Carlisle officials say former mayor Tim Humphries’ federal conspiracy theory lawsuit has cost the village a lot in time and money and the $6.5 million suit isn’t even over yet.
Since Humphries, who is a village council candidate in the November election, filed his lawsuit in federal court in 2010, the village has generated $380,938 in legal fees and their liability insurance bill has jumped almost 47 percent, according to Village Manager Sherry Callahan.
Humphries sued the village, Callahan, Law Director David Chicarelli and other past and present officials and employees accusing them of conspiring to ruin him. The crux of the case centered around sexually-explicit pictures that were found on his city-owned computer, pictures he claims were planted.
U.S. District Court Judge Susan Dlott dismissed Humphries’ lawsuit in May finding he failed to clarify or bolster any of his claims. Humphries has appealed to the U.S. Court of Appeals for the Sixth Circuit.
Callahan said the village’s insurance — after it switched to a new plan in 2007 — was seeing annual premium decreases until Humphries filed the lawsuit. The premium jumped $8,360 between 2010 and 2011, another $7,715 the next year and $7,943 this year. Since Humphries’ suit was the only one the village was defending — except for a small case that was quickly settled — Callahan says there is a direct correlation.
“We have no other pending cases, so whatever the increase is, is a direct correlation,” she said. “My time, my secretary’s time, my police officers’ time when we had to go to the depositions all day or a half a day, we’re still paying them, even though they’re not policing, they’re sitting in a deposition. That’s thousands of dollars.”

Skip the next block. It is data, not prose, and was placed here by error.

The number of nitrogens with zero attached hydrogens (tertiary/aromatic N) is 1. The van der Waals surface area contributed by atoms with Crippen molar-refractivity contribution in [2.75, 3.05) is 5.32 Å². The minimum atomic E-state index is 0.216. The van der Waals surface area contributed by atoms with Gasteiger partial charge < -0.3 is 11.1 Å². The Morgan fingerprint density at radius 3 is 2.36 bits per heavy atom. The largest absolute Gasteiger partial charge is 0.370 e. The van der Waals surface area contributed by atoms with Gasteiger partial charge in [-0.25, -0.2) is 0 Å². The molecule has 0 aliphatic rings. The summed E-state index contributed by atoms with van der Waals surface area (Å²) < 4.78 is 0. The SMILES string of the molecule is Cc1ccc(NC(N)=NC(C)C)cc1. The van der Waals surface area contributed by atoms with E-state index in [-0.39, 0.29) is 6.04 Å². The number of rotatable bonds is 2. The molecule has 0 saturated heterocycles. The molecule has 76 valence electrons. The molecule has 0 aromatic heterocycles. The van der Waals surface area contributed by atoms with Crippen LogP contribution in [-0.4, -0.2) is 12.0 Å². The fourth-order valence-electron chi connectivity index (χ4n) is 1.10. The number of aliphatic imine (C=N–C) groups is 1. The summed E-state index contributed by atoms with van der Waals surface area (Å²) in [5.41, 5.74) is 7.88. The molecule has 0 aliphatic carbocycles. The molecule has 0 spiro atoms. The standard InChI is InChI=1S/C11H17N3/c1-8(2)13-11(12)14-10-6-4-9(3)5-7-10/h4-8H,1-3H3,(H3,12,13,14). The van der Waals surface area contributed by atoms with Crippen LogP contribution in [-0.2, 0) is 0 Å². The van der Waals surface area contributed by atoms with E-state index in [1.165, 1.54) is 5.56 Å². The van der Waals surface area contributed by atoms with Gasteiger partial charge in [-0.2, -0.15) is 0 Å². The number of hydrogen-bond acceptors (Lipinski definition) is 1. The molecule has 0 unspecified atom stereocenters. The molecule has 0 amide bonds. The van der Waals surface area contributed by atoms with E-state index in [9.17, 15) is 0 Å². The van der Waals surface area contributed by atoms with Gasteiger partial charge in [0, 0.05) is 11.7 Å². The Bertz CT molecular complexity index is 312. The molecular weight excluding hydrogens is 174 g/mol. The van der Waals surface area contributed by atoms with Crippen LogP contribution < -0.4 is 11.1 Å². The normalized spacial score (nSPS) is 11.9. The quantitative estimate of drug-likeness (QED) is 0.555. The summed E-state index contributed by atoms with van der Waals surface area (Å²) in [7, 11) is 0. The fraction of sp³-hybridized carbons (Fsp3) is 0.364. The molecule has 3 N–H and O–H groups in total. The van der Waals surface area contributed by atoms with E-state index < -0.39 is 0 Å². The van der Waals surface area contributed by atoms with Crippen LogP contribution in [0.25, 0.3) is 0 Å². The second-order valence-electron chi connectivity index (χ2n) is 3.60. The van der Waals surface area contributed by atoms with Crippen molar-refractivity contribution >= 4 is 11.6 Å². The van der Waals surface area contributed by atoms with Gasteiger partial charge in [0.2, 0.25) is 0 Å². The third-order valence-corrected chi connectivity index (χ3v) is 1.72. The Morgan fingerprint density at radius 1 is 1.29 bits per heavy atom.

Humphries could not be reached for comment.
Other local municipalities that have had long legal battles said they have not felt the sting of rising insurance rates. The home builders battle with Hamilton Twp. in Warren County has been going on since 2007. The Ohio Supreme Court deemed the impact fees the township was charging home builders were illegal taxes in the summer of 2012 and the two sides are still wrangling over an estimated $1 million worth of attorneys’ fees.
Hamilton Twp. Fiscal Officer Jackie Terwilleger says the township’s insurance policy will cover the legal bill, but she imagines it will mean a rate hike.
“We have not seen one yet, but it hasn’t come up for renewal yet,” she “I assume it will go up but I don’t know by how much.”
Meanwhile, the city of Oxford has not, and likely will not see a big spike in liability insurance over the Taser wrongful death case officials settle in federal court earlier this year, according to City Manager Doug Elliott. The city’s insurance company paid Mary and Charles Piskura $750,000 in March for a lawsuit over the 2008 incident when their son Kevin died after police tased him.
Elliott said insurance companies generally only go back five years when looking at a claim record, and Piskura is beyond that window.
“The Piskura claim had some impact over the last few years as some companies did decline to provide a quote on the city’s liability insurance, as there was a sizeable loss reserve. This also had some impact on the deductible for law enforcement liability,” he said. “However, it was not the driving force behind our premiums. Carriers that quoted were more interested in what was being done to prevent a future loss than the loss that occurred.”